Now about dinner… A few Sunday’s ago, Jack and I headed to the Logan Square Farmers Market in Chicago. Having just moved from Austin to stay in Chicago for the summer, this market is pretty new to me (as is getting used to the midwest climate again) so I had no idea what produce to expect once we got there. During this little trip, I stuck by these guidelines, which work no matter where you are:

1. Have a plan, sort of.

Before you go to the market, have in mind some super basic meal formats that are adaptable to a wide range of produce. Things like pasta, pizza, tacos, frittatas, and big grain salads. Of course, you don’t have to stick to these exactly. Let inspiration hit you. But I find it helps to have a framework in mind so that my mind isn’t all over the place. For example, tons of spring vegetables can be grilled and tossed into a lemony pasta. Tomatoes, peppers, herbs, leeks, etc. can be baked into a big frittata. Lots of vegetables can be chopped and creatively combined atop a pizza. You don’t have to reinvent the meal wheel to feel creative while cooking.

How to Shop the Farmers Market for Dinner How to Shop the Farmers Market for Dinner

2. Walk the market once before making purchases.

This might sound obvious, but once I start seeing pretty vegetables, I get tempted to start collecting. Resist the temptation! It helps to take one inspirational lap before you start narrowing down a plan. This is also a great chance to talk to the vendors – you can ask where and how their produce was grown or ask them how to cook a particular ingredient that you’re not familiar with. In my case, I asked the guy at Sandbox Organics – “how do I use these gorgeous chive blossoms?” It turns out, you can use them just as you would the chive stems, they have a mellow onion flavor.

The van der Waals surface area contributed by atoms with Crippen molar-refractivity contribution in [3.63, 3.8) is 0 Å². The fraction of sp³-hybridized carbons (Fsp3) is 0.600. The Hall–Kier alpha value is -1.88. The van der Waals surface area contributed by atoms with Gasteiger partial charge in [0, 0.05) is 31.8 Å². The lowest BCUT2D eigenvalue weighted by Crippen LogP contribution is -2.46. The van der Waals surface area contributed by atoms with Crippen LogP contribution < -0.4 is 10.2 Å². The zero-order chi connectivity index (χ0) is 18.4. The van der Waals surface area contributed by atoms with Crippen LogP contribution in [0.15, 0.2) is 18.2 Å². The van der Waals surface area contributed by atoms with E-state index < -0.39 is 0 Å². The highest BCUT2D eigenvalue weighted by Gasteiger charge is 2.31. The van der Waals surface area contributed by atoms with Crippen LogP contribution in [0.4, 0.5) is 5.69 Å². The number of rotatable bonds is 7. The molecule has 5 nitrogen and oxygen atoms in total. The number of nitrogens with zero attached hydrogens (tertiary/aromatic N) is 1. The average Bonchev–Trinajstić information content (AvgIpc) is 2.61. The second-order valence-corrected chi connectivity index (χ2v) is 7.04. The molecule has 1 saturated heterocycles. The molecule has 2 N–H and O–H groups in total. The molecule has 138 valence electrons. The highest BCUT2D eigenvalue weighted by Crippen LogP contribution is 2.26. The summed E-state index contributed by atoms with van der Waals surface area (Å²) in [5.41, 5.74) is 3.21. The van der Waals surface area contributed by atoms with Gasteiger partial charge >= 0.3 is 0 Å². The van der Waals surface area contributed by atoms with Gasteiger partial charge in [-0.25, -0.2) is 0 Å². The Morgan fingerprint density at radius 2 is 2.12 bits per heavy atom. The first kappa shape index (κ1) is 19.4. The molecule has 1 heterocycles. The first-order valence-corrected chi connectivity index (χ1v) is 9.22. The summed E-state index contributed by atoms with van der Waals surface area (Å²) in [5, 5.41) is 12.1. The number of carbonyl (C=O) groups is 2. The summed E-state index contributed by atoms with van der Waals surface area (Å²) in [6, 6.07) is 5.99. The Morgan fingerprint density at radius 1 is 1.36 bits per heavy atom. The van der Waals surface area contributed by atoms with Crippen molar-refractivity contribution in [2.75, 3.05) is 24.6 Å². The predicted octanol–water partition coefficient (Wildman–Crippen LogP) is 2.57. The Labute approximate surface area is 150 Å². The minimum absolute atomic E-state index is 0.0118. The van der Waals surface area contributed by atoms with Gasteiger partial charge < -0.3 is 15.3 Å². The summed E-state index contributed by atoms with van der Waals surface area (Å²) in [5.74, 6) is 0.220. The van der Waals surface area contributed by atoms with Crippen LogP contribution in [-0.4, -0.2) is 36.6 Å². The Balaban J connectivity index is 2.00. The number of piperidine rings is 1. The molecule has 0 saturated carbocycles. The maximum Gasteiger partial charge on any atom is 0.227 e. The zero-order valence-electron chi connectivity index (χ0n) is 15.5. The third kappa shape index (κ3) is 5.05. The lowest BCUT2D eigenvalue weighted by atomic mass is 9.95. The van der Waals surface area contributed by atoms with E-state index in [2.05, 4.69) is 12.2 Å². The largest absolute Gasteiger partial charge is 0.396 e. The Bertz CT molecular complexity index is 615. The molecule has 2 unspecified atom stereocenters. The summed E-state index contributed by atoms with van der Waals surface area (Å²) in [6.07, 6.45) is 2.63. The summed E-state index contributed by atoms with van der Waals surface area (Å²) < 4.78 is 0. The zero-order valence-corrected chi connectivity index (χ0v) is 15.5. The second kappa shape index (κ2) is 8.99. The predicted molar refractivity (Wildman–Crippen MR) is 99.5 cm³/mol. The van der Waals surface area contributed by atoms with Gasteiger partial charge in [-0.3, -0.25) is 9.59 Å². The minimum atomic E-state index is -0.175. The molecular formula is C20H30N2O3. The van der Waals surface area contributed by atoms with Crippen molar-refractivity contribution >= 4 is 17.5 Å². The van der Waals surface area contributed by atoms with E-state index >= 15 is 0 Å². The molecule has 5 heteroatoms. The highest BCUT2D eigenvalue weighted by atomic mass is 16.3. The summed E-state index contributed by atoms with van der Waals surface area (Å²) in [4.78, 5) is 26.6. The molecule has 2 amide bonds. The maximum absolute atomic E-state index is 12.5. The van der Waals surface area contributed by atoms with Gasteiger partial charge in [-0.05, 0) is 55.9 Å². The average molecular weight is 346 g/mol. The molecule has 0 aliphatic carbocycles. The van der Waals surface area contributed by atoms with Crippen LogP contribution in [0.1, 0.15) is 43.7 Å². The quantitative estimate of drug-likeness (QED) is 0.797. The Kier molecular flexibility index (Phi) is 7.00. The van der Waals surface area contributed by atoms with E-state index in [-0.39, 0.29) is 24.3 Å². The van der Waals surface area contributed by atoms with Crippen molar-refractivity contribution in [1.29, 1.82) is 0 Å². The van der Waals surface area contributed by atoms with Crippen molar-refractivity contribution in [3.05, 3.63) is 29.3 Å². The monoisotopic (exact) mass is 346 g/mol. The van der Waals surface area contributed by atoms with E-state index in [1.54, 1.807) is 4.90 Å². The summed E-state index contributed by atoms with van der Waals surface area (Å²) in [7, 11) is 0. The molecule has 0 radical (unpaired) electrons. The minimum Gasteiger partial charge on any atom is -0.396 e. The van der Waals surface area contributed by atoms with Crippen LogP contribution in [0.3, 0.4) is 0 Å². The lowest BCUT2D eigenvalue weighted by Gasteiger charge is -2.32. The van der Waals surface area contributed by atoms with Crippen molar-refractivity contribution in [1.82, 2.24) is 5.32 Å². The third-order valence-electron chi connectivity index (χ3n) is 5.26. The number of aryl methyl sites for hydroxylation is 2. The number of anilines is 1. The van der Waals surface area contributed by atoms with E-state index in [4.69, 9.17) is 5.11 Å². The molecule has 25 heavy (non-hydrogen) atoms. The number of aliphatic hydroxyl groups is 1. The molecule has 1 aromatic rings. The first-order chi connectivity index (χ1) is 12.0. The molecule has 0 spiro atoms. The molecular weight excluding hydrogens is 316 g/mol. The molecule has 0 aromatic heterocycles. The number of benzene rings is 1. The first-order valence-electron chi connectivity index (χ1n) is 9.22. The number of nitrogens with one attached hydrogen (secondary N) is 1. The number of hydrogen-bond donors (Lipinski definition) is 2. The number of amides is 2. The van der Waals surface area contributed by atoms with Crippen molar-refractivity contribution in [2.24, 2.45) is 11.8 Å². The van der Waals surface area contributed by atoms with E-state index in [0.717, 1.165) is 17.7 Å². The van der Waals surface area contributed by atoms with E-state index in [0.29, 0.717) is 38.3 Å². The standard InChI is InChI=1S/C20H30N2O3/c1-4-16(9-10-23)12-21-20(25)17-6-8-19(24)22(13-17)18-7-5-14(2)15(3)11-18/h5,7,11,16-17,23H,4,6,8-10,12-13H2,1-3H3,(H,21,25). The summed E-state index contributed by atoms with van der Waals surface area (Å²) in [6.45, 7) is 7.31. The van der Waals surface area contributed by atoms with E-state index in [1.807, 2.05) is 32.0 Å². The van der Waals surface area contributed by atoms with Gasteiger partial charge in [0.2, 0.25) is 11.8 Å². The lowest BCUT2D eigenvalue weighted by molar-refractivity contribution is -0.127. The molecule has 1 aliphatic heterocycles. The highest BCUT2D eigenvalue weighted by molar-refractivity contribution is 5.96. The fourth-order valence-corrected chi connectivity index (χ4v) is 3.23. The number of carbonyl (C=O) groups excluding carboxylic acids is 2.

How to Shop the Farmers Market for Dinner How to Shop the Farmers Market for Dinner How to Shop the Farmers Market for Dinner

3. Build a meal around the 1 or 2 ingredients that look the best and that you were initially drawn to.

On this particular day – those chive blossoms had my heart the second I saw them, so I knew I would get those. At the same stand, the radishes also looked amazing, and later I came across some beautiful asparagus. Once the meal came together in my head, I went back and got them all.

How to Shop the Farmers Market for Dinner

4. Stop for a snack if you need a few minutes to jot down ideas.

If you feel stuck, grab a beverage, snack or lunch at the market (during our trip, we took a falafel break and enjoyed some music) and give yourself a few minutes to collect your thoughts. I like to write down all of the vegetables I was just inspired by before narrowing down to what I actually want to buy.

How to Shop the Farmers Market for Dinner How to Shop the Farmers Market for Dinner

5. Finalize your plan and choose supporting items.

At this stage, I was thinking about perhaps an asparagus Niçoise salad with fresh eggs and chive blossoms. I remembered some potatoes that looked good that could fill out the meal. Asparagus soup with chive oil also sounded good – I had seen a vendor with some great baguette that would be yummy on the side. I also thought about a big veggie pasta dish (similar to this one), or a strawberry grain salad. Decisions, decisions…

How to Shop the Farmers Market for Dinner

Stay tuned for Thursday’s post to see what I made!

This post is in partnership with Sub Zero. Check out freshfoodmatters.com for some great seasonal guides to buying, storing, and preparing fresh produce and join the online conversation using #FreshFoodMatters!